I’m embarrassed to admit that I am completely unfamiliar with this statue despite having lived in the City of Brotherly Love for years. I used to jog along Kelly Drive, and I never remember seeing it. Maybe I didn’t run far enough or was not paying enough attention. There’s also the fact that Philadelphia has a wealth of incredible sculptures, and I guess I didn’t notice the trees for the forest.
At first I had no idea who the man on the horse was and assumed that the statue was down in Virginia being that Capewell had traveled down there before. I did a search of equestrian statues in Virginia and came up dry. I switched to an image search of mounted figures in the US. Nothing. I then reached out to JerseyMan who has helped me out more than once, and he graciously replied:
This is a 1½-scale statue of Union General Ulysses S. Grant astride his horse. It is located in Fairmount Park along Kelly Drive at the intersection of Fountain Green Drive in front of the Fountain Green Arches. After expending the princely sum of $32,675, primarily raised from private funds, the Fairmount Park Art Association unveiled the statue on 27 April 1899 with President McKinley attending the event. Sculptor David Chester French modeled the Grant figure and artist Edward C. Potter sculpted the horse. Its gritty realism and lack of romanticism and glorification of a hero makes this public art a very special sculpture. Grant is depicted as a general commanding a battle during the Civil War from the back of his horse. While visiting the statue, you can discern the weariness on Grant’s face and in the slumped posture of his body. It is a well executed bronze statue, technically speaking, with incredible detail, and weighs five tons. The pedestal for the sculpture is fabricated of pale pink Jonesborough granite, designed by Frank Miles Day & Bro., Architects. Workmen installed the completed sculpture and pedestal in the autumn of 1897 and the art association planned the unveiling for 27 April 1898, but the agitated state of the nation after the sinking of the U.S.S. Maine in Havana harbor in February 1898 precluded any such ceremony. The art association planned for an unveiling on 27 October 1898, in conjunction with a Jubilee Committee military parade, but the length of the parade route did not permit such an event in Fairmount Park. So, the art association shifted the date yet again to 27 April 1899.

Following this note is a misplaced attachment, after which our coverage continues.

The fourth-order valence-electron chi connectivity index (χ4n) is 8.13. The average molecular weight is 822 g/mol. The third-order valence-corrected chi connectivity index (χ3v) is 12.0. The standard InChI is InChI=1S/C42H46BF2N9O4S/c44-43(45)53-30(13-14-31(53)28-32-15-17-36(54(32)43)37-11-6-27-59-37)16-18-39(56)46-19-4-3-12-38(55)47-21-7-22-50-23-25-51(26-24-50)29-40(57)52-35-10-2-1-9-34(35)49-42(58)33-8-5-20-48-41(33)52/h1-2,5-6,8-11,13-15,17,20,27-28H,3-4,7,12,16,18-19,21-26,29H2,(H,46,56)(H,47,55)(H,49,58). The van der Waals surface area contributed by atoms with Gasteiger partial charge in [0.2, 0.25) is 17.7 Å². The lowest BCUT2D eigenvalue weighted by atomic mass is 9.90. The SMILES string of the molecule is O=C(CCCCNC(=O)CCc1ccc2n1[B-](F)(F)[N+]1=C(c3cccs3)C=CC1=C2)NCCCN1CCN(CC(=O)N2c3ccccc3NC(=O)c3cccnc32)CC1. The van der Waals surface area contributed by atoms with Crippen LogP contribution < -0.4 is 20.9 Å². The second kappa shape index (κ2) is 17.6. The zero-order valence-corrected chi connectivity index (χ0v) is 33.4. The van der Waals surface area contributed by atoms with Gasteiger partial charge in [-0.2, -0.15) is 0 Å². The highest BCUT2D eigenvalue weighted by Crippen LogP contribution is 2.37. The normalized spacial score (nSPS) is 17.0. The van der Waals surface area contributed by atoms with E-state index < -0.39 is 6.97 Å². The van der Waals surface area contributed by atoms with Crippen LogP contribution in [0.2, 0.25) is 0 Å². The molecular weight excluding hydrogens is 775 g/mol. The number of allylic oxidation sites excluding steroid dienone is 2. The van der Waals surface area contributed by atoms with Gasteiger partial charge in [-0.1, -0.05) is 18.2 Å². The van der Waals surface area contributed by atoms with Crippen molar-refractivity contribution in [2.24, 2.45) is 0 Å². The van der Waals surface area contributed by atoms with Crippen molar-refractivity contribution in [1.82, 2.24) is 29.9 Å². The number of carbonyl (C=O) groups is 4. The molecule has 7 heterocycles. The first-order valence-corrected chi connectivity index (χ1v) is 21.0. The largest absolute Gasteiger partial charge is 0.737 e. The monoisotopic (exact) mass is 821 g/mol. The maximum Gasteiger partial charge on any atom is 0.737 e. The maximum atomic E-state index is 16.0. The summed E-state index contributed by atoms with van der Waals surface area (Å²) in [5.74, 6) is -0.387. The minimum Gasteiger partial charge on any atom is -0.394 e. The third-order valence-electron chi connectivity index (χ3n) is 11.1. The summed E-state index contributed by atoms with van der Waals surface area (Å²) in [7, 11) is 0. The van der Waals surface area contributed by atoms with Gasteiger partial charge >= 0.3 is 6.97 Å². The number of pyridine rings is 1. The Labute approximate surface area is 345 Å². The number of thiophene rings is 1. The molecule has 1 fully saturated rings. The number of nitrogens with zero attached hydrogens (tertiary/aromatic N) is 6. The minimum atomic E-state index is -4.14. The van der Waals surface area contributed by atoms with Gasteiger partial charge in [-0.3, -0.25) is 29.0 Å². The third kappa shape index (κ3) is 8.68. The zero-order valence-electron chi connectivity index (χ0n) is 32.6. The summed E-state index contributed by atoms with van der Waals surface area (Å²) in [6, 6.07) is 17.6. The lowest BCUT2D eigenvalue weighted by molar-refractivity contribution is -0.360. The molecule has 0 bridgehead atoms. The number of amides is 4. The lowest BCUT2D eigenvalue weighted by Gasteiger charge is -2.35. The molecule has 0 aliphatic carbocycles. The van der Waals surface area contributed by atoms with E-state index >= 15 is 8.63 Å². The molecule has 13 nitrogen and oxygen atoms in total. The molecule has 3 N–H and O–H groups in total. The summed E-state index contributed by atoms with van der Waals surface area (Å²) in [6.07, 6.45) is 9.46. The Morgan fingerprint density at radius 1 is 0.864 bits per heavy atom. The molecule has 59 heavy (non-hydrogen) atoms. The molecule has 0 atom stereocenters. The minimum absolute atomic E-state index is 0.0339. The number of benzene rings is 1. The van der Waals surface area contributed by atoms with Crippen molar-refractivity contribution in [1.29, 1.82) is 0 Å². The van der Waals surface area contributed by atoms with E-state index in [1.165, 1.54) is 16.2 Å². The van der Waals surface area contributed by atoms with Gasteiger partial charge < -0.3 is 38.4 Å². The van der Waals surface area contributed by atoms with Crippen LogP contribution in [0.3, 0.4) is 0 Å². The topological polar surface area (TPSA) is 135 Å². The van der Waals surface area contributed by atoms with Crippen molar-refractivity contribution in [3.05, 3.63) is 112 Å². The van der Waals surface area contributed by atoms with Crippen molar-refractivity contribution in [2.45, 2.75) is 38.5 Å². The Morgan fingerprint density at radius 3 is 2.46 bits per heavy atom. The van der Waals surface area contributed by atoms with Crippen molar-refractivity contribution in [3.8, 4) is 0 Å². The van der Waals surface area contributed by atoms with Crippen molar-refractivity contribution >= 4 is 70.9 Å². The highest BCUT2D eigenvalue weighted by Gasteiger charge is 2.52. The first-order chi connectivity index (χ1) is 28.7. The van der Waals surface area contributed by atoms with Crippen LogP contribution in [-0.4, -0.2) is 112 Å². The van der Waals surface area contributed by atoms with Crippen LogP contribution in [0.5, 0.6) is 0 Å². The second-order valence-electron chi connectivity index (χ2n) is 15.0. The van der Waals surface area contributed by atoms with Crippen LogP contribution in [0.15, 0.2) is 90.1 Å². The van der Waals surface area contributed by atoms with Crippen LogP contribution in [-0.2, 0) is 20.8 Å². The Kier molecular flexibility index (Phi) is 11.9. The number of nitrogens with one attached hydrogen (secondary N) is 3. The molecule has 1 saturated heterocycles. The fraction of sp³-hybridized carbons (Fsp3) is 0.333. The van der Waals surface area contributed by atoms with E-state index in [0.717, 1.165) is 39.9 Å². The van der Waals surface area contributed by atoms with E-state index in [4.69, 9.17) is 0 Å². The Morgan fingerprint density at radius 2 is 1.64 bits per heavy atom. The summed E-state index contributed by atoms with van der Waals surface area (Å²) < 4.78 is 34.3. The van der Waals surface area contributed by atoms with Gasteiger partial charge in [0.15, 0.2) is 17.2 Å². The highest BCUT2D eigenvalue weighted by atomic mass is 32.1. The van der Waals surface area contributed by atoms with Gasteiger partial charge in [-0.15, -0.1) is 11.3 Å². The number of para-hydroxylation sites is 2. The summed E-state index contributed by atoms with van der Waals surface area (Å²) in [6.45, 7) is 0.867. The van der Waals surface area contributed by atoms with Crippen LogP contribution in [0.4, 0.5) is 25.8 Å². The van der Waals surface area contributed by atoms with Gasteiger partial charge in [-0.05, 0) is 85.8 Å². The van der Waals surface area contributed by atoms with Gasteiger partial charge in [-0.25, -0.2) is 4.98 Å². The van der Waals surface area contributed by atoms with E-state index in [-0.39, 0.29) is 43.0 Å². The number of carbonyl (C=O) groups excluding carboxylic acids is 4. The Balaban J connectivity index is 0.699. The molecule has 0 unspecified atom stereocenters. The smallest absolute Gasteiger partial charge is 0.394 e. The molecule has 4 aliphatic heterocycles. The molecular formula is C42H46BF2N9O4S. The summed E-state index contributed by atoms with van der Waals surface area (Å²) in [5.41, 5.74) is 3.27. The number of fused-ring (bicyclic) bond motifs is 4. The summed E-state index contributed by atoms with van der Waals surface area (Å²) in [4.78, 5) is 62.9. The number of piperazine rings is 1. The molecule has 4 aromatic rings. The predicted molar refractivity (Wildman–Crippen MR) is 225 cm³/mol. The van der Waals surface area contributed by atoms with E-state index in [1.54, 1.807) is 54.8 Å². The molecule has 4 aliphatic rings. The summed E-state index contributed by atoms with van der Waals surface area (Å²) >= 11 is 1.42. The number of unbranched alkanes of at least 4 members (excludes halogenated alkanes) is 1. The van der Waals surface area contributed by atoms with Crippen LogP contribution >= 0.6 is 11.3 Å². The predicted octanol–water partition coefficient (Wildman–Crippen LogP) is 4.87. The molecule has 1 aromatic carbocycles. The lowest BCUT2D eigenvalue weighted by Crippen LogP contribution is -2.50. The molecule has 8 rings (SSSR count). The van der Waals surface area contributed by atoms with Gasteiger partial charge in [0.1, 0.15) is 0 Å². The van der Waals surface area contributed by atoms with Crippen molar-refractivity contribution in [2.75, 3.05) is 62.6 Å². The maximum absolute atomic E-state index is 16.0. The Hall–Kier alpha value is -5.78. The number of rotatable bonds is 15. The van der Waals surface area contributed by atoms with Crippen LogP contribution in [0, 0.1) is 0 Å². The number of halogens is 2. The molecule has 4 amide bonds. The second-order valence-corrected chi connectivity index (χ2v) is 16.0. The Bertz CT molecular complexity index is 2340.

Thanks again, JerseyMan!!!
The statue still stands and recent images along with some information can be found HERE.
Below is the entire 5 inch by 7 inch glass negative as shot by John Capewell some time early in the twentieth century. Judging from the bare trees in the background it was probably the winter.
The Capewell Glass Negative Collection is a series of about 200 5-inch by 7-inch glass negatives shot early in the 20th Century by John Batt Capewell (1878-1951) of Westville, New Jersey. John passed the negatives down to his son Henry who left them in his wife’s possession upon his passing. Henry’s widow didn’t know what to do with them and didn’t particularly want them so she offered them to my Dad who couldn’t turn down anything. Ultimately I wound up with them and thought I would one day have photographic prints struck from them. That didn’t happen, but I came up with the digital workaround of placing the negatives on a lightbox and rephotographing them with a digital camera. The “processing” was then done on a computer with image editing software. They came out better than I thought they would so I thought I would show them off to the world on this site. Many of these pictures have not been seen in a century, and I’m proud to be presenting them today.
At first, I did not know who the people were in the photographs. I have a box of ephemera that accompanied the negatives and snagged a few clues from that as far as the Capewell name. I did some research on the internet and had a few false starts and wrong turns, but the readers of these posts have provided a remarkable amount of research and detail. I’m amazed at what people have turned up sifting through public records and such!
Last Week: Saturday in the Park